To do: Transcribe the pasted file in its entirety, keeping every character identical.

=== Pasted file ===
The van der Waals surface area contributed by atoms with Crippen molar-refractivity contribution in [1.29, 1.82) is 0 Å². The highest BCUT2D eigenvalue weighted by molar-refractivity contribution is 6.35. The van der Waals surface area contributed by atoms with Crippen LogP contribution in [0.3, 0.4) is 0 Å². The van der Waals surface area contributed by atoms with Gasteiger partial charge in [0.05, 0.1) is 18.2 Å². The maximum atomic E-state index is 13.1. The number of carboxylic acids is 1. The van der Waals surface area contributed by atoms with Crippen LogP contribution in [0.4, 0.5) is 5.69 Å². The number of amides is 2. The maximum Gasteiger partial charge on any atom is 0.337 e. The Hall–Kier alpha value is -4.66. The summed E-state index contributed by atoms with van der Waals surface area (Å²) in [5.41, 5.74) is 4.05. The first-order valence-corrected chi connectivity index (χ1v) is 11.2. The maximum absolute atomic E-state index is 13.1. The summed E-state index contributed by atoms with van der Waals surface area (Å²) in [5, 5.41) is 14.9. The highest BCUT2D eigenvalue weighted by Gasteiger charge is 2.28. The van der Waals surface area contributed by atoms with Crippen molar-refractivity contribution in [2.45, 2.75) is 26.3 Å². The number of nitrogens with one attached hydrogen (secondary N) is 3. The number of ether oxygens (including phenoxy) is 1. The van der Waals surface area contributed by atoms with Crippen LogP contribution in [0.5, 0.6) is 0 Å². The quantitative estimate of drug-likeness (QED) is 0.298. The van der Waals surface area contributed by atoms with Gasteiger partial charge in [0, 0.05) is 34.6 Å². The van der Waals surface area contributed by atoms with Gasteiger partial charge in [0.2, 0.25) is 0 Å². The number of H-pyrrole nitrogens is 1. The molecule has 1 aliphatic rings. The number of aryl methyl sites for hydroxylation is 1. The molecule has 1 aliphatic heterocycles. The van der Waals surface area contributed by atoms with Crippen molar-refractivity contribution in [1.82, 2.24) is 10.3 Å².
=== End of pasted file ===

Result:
The van der Waals surface area contributed by atoms with Crippen molar-refractivity contribution in [1.29, 1.82) is 0 Å². The highest BCUT2D eigenvalue weighted by molar-refractivity contribution is 6.35. The van der Waals surface area contributed by atoms with Crippen LogP contribution in [0.3, 0.4) is 0 Å². The van der Waals surface area contributed by atoms with Gasteiger partial charge in [0.05, 0.1) is 18.2 Å². The maximum atomic E-state index is 13.1. The number of carboxylic acids is 1. The van der Waals surface area contributed by atoms with Crippen LogP contribution in [0.4, 0.5) is 5.69 Å². The number of amides is 2. The maximum Gasteiger partial charge on any atom is 0.337 e. The Hall–Kier alpha value is -4.66. The summed E-state index contributed by atoms with van der Waals surface area (Å²) in [5.41, 5.74) is 4.05. The first-order valence-corrected chi connectivity index (χ1v) is 11.2. The maximum absolute atomic E-state index is 13.1. The summed E-state index contributed by atoms with van der Waals surface area (Å²) in [5, 5.41) is 14.9. The highest BCUT2D eigenvalue weighted by Gasteiger charge is 2.28. The van der Waals surface area contributed by atoms with Crippen molar-refractivity contribution in [2.45, 2.75) is 26.3 Å². The number of nitrogens with one attached hydrogen (secondary N) is 3. The number of ether oxygens (including phenoxy) is 1. The van der Waals surface area contributed by atoms with Crippen LogP contribution in [0.5, 0.6) is 0 Å². The quantitative estimate of drug-likeness (QED) is 0.298. The van der Waals surface area contributed by atoms with Gasteiger partial charge in [0, 0.05) is 34.6 Å². The van der Waals surface area contributed by atoms with Gasteiger partial charge in [0.2, 0.25) is 0 Å². The number of H-pyrrole nitrogens is 1. The molecule has 1 aliphatic rings. The number of aryl methyl sites for hydroxylation is 1. The molecule has 1 aliphatic heterocycles. The van der Waals surface area contributed by atoms with Crippen molar-refractivity contribution in [1.82, 2.24) is 10.3 Å².